“I’m feeling absolutely fine. I’m sleeping well. The professionalism and care of the Morriston team was fantastic.

“I can’t speak highly enough of them.”

In 2009, Morriston became the first hospital in Wales to introduce TAVI, carrying out scores of successful procedures in the years that followed.

However, in 2018 it became apparent that a number of patients had died while on the lengthening waiting list for the procedure.

Image shows a man smiling while sat on a sofa at home The health board set up a dedicated group to oversee improvements in the management of the service, and commissioned an external review by the Royal College of Physicians.

An action plan was then agreed to meet the RCP’s recommendations.

Since then the TAVI service has gone from strength to strength. Today it treats more patients than ever – recently clocking up its 1,000th procedure and waiting times are significantly lower.

This year the service received a national benchmark award for best practice, becoming only the 11th out of the UK’s 43 cardiac centres to achieve it.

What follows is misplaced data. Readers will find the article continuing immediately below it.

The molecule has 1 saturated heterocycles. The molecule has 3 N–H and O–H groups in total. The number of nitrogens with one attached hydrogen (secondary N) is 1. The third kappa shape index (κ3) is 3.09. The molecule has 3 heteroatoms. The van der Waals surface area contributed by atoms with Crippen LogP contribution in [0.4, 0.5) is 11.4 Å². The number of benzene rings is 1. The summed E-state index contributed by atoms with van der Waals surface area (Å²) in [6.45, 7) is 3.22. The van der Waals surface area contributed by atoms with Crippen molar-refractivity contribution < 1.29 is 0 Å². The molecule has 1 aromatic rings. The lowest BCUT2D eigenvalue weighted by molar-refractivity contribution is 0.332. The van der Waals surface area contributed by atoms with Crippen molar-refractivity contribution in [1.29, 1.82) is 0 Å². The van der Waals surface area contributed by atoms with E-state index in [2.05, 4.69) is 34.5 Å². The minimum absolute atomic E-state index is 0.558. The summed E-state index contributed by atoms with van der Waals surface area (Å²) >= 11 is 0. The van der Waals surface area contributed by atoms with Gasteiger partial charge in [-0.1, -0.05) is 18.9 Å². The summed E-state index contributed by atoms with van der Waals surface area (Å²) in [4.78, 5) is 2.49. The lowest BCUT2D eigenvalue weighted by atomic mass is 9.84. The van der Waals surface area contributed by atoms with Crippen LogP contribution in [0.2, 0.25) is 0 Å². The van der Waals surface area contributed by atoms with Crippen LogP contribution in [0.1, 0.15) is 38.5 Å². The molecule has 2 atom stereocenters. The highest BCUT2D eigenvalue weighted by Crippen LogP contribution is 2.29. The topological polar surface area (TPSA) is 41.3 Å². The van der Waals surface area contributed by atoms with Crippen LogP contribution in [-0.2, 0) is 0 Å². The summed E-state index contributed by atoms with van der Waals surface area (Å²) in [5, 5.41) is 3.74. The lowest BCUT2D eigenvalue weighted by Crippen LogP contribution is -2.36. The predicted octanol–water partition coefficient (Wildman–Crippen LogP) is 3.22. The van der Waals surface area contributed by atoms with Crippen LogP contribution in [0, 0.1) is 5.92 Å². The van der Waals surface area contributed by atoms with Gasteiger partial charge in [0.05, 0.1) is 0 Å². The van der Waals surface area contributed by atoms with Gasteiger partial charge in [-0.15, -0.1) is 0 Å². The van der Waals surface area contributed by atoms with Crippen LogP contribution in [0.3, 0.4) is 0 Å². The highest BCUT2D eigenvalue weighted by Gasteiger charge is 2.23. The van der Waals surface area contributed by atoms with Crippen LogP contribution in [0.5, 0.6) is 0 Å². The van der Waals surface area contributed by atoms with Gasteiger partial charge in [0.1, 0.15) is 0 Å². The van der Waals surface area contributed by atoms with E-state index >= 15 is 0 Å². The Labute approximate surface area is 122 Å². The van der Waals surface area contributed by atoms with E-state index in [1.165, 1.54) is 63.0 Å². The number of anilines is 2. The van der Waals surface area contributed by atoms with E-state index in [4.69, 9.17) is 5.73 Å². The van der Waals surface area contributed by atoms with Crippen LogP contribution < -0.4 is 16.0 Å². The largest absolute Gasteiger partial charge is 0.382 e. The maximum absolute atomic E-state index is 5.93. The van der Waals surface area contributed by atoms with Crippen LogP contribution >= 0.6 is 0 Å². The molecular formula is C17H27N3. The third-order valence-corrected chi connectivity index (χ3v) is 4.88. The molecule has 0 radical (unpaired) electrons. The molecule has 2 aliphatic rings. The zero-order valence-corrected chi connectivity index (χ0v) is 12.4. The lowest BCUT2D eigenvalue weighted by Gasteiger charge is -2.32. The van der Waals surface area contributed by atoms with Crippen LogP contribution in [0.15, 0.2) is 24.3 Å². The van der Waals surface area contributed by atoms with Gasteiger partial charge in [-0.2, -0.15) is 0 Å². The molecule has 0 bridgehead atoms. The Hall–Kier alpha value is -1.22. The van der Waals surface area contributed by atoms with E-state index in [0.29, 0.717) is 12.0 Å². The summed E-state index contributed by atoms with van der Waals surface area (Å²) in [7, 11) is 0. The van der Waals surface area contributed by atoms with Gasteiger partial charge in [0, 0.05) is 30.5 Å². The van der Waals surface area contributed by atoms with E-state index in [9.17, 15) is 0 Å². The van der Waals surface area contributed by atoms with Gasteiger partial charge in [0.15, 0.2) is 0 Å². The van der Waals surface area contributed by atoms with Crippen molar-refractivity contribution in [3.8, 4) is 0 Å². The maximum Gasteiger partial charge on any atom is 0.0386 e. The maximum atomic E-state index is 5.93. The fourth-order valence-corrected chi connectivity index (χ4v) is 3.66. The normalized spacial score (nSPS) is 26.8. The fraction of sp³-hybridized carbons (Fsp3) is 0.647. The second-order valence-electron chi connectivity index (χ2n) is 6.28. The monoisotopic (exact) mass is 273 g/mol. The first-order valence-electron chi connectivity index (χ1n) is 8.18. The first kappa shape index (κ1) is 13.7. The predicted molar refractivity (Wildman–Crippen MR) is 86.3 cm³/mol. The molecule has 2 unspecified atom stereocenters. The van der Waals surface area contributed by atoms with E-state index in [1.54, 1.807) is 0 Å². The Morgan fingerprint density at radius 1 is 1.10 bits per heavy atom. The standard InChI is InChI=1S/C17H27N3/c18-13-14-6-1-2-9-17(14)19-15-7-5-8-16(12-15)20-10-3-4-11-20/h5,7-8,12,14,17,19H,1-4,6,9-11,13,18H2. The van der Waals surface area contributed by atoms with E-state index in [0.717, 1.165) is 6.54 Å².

Consultant cardiologist Professor Alex Chase, who carried out Martyn’s procedure, said the implications of same-day TAVI were very exciting.

“Not just because of the resource implication, but also the patient experience, the outcome measure, sleeping in your own bed,” he said.

“This is opposed to having your chest opened, spending two days in intensive care, a week in hospital and probably a six- to eight-week recovery time for traditional open-heart surgery.

“However at the moment, same-day discharge is highly selective. Most of our patients are elderly with other illnesses.

“You have to be safe at every opportunity. That’s paramount. You’re not going to send someone home because it’s beneficial on resources.”